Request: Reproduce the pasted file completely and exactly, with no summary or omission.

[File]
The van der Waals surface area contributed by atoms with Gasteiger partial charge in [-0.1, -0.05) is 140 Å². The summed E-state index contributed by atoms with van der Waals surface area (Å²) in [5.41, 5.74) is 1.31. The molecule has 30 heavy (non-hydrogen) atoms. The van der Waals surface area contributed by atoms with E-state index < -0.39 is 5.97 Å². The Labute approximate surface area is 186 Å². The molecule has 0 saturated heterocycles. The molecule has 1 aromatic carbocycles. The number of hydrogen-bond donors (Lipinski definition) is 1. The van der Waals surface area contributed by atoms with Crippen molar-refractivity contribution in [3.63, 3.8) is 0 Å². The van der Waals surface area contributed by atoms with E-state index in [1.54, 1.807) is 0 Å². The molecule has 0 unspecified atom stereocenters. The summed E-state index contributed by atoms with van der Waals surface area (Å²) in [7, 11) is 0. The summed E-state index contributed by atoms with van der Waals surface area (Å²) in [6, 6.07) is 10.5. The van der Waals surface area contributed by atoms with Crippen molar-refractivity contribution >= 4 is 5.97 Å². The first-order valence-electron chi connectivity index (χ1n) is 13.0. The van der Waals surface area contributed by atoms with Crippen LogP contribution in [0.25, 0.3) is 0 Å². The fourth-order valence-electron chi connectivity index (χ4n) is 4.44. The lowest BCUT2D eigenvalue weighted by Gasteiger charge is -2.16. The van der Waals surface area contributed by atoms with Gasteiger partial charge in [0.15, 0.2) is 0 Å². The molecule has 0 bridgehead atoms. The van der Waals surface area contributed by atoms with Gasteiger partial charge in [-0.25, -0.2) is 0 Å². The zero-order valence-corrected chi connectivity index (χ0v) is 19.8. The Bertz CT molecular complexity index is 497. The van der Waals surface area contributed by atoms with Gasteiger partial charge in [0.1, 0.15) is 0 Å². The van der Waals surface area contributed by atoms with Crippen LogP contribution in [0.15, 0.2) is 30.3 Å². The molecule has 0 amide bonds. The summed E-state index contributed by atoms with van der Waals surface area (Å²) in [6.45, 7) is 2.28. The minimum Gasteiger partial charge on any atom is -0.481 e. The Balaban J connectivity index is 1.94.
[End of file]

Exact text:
The van der Waals surface area contributed by atoms with Gasteiger partial charge in [-0.1, -0.05) is 140 Å². The summed E-state index contributed by atoms with van der Waals surface area (Å²) in [5.41, 5.74) is 1.31. The molecule has 30 heavy (non-hydrogen) atoms. The van der Waals surface area contributed by atoms with E-state index < -0.39 is 5.97 Å². The Labute approximate surface area is 186 Å². The molecule has 0 saturated heterocycles. The molecule has 1 aromatic carbocycles. The number of hydrogen-bond donors (Lipinski definition) is 1. The van der Waals surface area contributed by atoms with Crippen molar-refractivity contribution in [3.63, 3.8) is 0 Å². The van der Waals surface area contributed by atoms with E-state index in [1.54, 1.807) is 0 Å². The molecule has 0 unspecified atom stereocenters. The summed E-state index contributed by atoms with van der Waals surface area (Å²) in [7, 11) is 0. The summed E-state index contributed by atoms with van der Waals surface area (Å²) in [6, 6.07) is 10.5. The van der Waals surface area contributed by atoms with Crippen molar-refractivity contribution >= 4 is 5.97 Å². The first-order valence-electron chi connectivity index (χ1n) is 13.0. The van der Waals surface area contributed by atoms with Crippen LogP contribution in [0.25, 0.3) is 0 Å². The fourth-order valence-electron chi connectivity index (χ4n) is 4.44. The lowest BCUT2D eigenvalue weighted by Gasteiger charge is -2.16. The van der Waals surface area contributed by atoms with Gasteiger partial charge in [0.15, 0.2) is 0 Å². The molecule has 0 bridgehead atoms. The van der Waals surface area contributed by atoms with Gasteiger partial charge in [-0.25, -0.2) is 0 Å². The zero-order valence-corrected chi connectivity index (χ0v) is 19.8. The Bertz CT molecular complexity index is 497. The van der Waals surface area contributed by atoms with Gasteiger partial charge in [0.1, 0.15) is 0 Å². The van der Waals surface area contributed by atoms with Crippen LogP contribution in [0.15, 0.2) is 30.3 Å². The molecule has 0 amide bonds. The summed E-state index contributed by atoms with van der Waals surface area (Å²) in [6.45, 7) is 2.28. The minimum Gasteiger partial charge on any atom is -0.481 e. The Balaban J connectivity index is 1.94.